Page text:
Kidman's state of mind isn't quite as easy to gauge. When her costar leaves the room to go pick up his daughter, she visibly deflates, and her humor takes on a dark edge. “A-list? Wow!” she says, responding to a question about her status in cinema land. “Is that the same as A-class drugs? Sorry,” she quickly adds with a laugh. For the remainder of the interview she seems wistful and somewhat melancholy. Her recent personal travails are well known to anyone who's walked past a newsstand lately: In October Urban began a stint in rehab for alcohol abuse. Asked whether she's happy in her new marriage, Kidman pauses and says, “Um, to be honest…yeah. But I don't talk about my marriage or my family that much.” She adds, “Keith is a wonderful man.” His base in Nashville, she says, has become a real home for her too. “It's our haven, and obviously my priority is my life in Tennessee now.”
On the career front, in any case, the actress is feeling wholly re-energized. Last spring, she says, her passion for acting returned after a dry spell. The catalyst was a still-untitled film directed by Noah Baumbach costarring Jennifer Jason Leigh; it's a family drama in which the two play sisters. “It came along at a time in my life where I really needed to fall in love with acting again,” Kidman says. “I go through stages where I'm not able to act because I don't have anything to say. I don't have anything inside me. You just don't have the urge—it's almost a primal urge.”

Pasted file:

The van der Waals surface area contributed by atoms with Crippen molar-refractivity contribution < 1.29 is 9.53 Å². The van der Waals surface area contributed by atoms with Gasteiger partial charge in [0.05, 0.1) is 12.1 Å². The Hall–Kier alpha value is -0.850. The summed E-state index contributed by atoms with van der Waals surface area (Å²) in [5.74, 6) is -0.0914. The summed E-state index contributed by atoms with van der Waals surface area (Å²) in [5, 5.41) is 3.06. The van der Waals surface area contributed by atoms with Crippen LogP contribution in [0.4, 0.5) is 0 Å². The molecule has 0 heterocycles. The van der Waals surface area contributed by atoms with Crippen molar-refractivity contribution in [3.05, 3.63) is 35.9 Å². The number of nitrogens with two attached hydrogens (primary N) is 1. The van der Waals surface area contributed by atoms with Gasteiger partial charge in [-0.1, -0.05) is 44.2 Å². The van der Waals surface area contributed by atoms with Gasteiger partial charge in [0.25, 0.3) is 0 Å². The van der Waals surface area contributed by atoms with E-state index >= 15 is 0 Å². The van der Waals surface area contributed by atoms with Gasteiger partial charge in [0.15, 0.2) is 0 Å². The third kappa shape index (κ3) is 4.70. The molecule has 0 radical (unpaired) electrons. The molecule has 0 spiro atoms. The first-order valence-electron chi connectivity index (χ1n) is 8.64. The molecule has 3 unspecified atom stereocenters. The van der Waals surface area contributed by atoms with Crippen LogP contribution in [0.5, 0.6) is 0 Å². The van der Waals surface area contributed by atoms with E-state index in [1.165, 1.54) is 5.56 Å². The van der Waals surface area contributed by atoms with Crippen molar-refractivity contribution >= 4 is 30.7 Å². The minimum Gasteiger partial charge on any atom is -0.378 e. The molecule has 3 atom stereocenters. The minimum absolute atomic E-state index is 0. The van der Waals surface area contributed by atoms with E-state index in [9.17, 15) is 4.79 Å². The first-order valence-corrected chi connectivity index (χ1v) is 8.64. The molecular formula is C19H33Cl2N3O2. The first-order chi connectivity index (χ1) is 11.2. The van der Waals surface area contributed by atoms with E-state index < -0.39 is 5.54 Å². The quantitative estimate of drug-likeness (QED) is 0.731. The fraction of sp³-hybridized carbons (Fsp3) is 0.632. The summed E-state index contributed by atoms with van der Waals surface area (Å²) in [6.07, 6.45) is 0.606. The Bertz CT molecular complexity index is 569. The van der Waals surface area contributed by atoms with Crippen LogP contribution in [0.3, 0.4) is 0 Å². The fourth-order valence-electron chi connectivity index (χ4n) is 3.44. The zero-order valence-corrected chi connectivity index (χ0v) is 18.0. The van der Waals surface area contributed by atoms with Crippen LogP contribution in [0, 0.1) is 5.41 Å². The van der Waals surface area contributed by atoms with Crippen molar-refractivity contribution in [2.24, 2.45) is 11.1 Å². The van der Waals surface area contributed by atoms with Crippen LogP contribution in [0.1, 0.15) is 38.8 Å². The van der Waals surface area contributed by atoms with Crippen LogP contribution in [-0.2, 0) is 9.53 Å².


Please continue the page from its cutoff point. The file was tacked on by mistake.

Kidman is also jazzed about an upcoming film by frequent collaborator Baz Luhrmann (Moulin Rouge!), set in pre—World War II Australia. “I deeply, deeply love both Baz and Catherine Martin, his wife,” she says. “It's beautiful to be rediscovered by a director time and time again as you change and morph and continue to grow, to have somebody who kind of knows your core and can help to bring things out of you that you don't expect.” Kidman is known for her seriousness on the set, and Weitz says it never once flagged during The Golden Compass: “Even when she was clutching the Day-Glo green beanbag—which in the film will be a golden monkey—she was intense. There's a real veracity, a real humanity to her acting.”
So does the veteran movie star have any advice for her friend Craig, a celebrity neophyte? Kidman, who now pulls in up to $17 million per film, says the movie business is still a complete mystery to her. “To be honest, there's no rhyme or reason to somebody's success,” she says. “I wish there was some sort of formula. And I think you just always feel like you're going to be bumped off.
“You must try and stay brave, and as much as that gets frightening because there's so much more to lose, you've got to be willing to lose it all,” Kidman adds, sounding eerily like the complex Bond heroine Craig has been dreaming about.
Hair by Luigi Murenu for Kérastase Paris; makeup by Lucia Pieroni for Clé de Peau Beauté; manicure by Glenis Baptiste for Holy Cow. On-set production by Ben Kalway. Set design by Gideon Ponte for Magnet UK. Fashion assistants: Laetitia de l'Escaille, Karen Clarkson, and Lucie Greene. Special thanks to Spring Studios, London.